Jody Houton

Nikhil Rathi, the new CEO of the Financial Conduct Authority (FCA), spoke about the unprecedented challenges of 2020, and the abundance of opportunities of 2021, at a recent address to City Regulators. 

Mr Rathi began his speech by thanking those on the “frontline of financial services” for keeping vital amenities available throughout the rapidly changing circumstances that COVID-19 created. 

“My FCA colleagues worked at remarkable speed to introduce measures to protect consumers and to keep markets functioning.”

Indeed, the speed at which those from the financial services adapted to working across a digitized and decentralized workplace has been instrumental to how firms have fared throughout the pandemic.

From cashiers and call center employees, to traders and compliance officers, technology has played a key role in equipping and enabling financial service employees to continue operating, while remaining compliant with regulations as outlined by global financial regulators, such as the FCA.

The once unfathomable concept of traders and their compliance counterparts working in isolation quickly became a reality in the months following the outbreak of COVID-19, which made the rapid adoption of communications and compliance monitoring solutions a necessity. 

Such technology enables organizations to quickly and accurately identify areas of concern and misconduct, wherever the trader and compliance team are working.

Although just one month into the role, Mr Rathi has his eyes firmly set on the future of financial services regulation.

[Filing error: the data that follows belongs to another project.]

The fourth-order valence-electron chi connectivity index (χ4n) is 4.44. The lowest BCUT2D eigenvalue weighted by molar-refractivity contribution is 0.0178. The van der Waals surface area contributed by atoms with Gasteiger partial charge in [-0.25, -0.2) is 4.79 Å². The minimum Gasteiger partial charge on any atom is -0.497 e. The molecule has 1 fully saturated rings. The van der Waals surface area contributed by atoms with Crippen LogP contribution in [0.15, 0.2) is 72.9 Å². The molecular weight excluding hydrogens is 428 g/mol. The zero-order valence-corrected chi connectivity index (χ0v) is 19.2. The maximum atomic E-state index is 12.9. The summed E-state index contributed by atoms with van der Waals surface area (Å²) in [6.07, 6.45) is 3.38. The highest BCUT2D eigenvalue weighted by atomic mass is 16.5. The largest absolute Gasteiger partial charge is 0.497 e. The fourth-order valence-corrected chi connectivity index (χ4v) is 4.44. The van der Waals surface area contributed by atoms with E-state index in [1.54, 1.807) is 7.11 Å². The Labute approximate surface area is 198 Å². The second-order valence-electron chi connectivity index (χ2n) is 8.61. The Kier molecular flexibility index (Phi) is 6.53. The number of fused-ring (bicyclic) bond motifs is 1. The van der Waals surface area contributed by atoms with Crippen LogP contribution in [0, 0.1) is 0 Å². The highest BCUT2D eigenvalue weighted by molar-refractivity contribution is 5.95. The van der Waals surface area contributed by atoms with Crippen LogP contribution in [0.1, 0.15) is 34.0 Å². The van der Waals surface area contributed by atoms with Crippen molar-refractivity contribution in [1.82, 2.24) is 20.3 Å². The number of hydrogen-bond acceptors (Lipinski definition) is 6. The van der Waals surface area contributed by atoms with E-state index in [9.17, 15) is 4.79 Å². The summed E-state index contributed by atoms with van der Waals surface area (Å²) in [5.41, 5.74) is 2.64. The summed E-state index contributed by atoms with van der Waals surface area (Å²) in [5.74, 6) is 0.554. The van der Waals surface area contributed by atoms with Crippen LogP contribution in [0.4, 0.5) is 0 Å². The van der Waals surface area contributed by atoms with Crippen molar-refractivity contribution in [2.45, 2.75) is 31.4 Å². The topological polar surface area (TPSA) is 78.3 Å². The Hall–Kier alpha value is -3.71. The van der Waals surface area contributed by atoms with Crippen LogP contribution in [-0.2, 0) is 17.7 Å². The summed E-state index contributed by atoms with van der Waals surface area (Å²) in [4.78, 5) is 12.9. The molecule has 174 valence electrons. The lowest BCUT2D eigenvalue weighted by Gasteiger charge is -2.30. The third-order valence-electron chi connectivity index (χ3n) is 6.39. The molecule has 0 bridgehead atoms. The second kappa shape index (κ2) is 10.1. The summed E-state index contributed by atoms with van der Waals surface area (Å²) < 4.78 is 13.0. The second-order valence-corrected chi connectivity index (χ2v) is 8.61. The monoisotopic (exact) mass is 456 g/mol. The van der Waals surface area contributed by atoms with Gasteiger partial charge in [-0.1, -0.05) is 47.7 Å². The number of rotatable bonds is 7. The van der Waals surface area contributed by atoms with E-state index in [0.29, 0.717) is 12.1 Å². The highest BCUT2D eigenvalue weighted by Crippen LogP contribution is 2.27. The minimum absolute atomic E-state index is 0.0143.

He explained that in order to better plan for the future, it was important to not lose sight of long-running issues that are reshaping financial services, such as climate change. Mr Rathi also spoke about the need to improve the use of data.

“With around 60,000 regulated entities to supervise, we need to make further investments in a more digital and data-enabled approach. This should allow us to intervene sooner to reduce harm to consumers and markets. And smarter collection and use of data, backing faster intervention, should result in a lower total cost of regulation for well run financial services firms. 

“Improving our capabilities will also aid our evaluation and engagement with industry on topics like big data, model risk management and artificial intelligence.”

Mr Rathi was appointed Chief Executive of the FCA in October, 2020. He was previously Chief Executive of London Stock Exchange (LSE) plc and Director of International Development. Before joining the LSE in 2014, Mr Rathi served in HM Treasury, latterly as Director of Financial Services.

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